→ Find one of over 250 clinical trials taking place at the CU Cancer Center.

Del Chiaro notes another advance in recent years is the discovery that cysts in the pancreas can progress to cancer. By tracking people in whom the cysts have not yet turned cancerous, researchers may get more clues to the ways in which the cancer develops.

Currently, doctors consider those with a family history of the disease or those with certain genetic mutations — including the BRCA mutation that also causes breast and ovarian cancer — to be at risk for pancreatic cancer. Those patients are often given scans, but they can be costly and are not considered part of a general preventive screening.

"Pancreatic cystic lesions are very common in the general population and generally incidentally discovered," Del Chiaro says. "Considering the low risk of progression, a population-based screening for these lesions is not cost-effective, but once the diagnosis is made, for some of them, a surveillance is recommended and can help in preventing pancreatic cancer in these patients."

 

Highest level of care at CU Cancer Center

At the CU Cancer Center, patients with pancreatic cancer — as do patients with all cancers — are treated in a disease-specific multidisciplinary clinic that puts up to 50 doctors — surgeons, surgical oncologists, medical oncologists, radiation oncologists, pathologists, dieticians, genetic counselors and more — to work on a patient’s case.

Del Chiaro says that kind of specialization and collaboration can be key to successful treatment.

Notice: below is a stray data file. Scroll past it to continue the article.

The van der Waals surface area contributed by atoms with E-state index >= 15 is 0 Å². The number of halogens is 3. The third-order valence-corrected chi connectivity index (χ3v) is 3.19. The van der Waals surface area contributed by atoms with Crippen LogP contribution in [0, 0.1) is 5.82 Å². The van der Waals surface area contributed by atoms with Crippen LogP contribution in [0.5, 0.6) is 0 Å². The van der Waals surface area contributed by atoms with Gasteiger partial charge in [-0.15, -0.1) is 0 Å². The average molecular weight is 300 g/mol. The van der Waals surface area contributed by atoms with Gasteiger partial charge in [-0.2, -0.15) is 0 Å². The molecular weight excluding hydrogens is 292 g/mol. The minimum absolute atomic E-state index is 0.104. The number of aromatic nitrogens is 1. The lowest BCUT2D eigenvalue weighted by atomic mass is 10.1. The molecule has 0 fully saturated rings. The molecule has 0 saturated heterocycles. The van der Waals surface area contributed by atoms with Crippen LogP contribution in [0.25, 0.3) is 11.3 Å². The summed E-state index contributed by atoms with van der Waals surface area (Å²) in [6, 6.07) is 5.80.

“It’s not only important to take out a tumor of the pancreas, but it is important to understand the timing and who benefits from surgery and who doesn’t,” he says. “It is important to understand which kind of treatment is better for this patient compared to another patient. It is important to offer the best clinical trial available, even when the normal treatments are not applicable to this type of patient.

“It happens more and more often that we see a patient in our multidisciplinary conference who have been told by another doctor, ‘There is nothing we can do for you.’ They come here and they get the treatment,” he says. “That’s not because we are better surgeons, because we are better oncologists, because we are better radiologists, but because the team working on that is working specifically on the pancreas.”

 

Pancreatic Cancer Awareness Month

November, coincidentally, is Pancreatic Cancer Awareness Month, and last fall, Trebek taped a public-service announcement to air during that time, calling attention to the warning signs of the disease.

 “I wish I had known sooner that the persistent stomach pain I experienced prior to my diagnosis was a symptom of pancreatic cancer,” he noted in the one-minute video. “Other common symptoms can include mid-back pain, unexplained weight loss, new-onset diabetes and the yellowing of the skin or eyes.”

Del Chiaro says people with any of these symptoms should see their doctor immediately, even in the midst of a pandemic. Trebek’s death, he says, is “another reminder that cancer happens even in a pandemic. If people have symptoms, if people are not feeling OK, I don’t think they should wait because they are worried about going to the hospital. Of course, COVID puts limitations on the capacity of hospitals and the availability of diagnostic equipment, but people can die from something else than COVID. I think that is a very important message.”

→ Richard Schulick, MD, MBA, director of the CU Cancer Center and chair of the Department of Surgery in the CU School of medicine, spoke with 9News in 2019 when Trebek first shared that he was diagnosed with pancreatic cancer.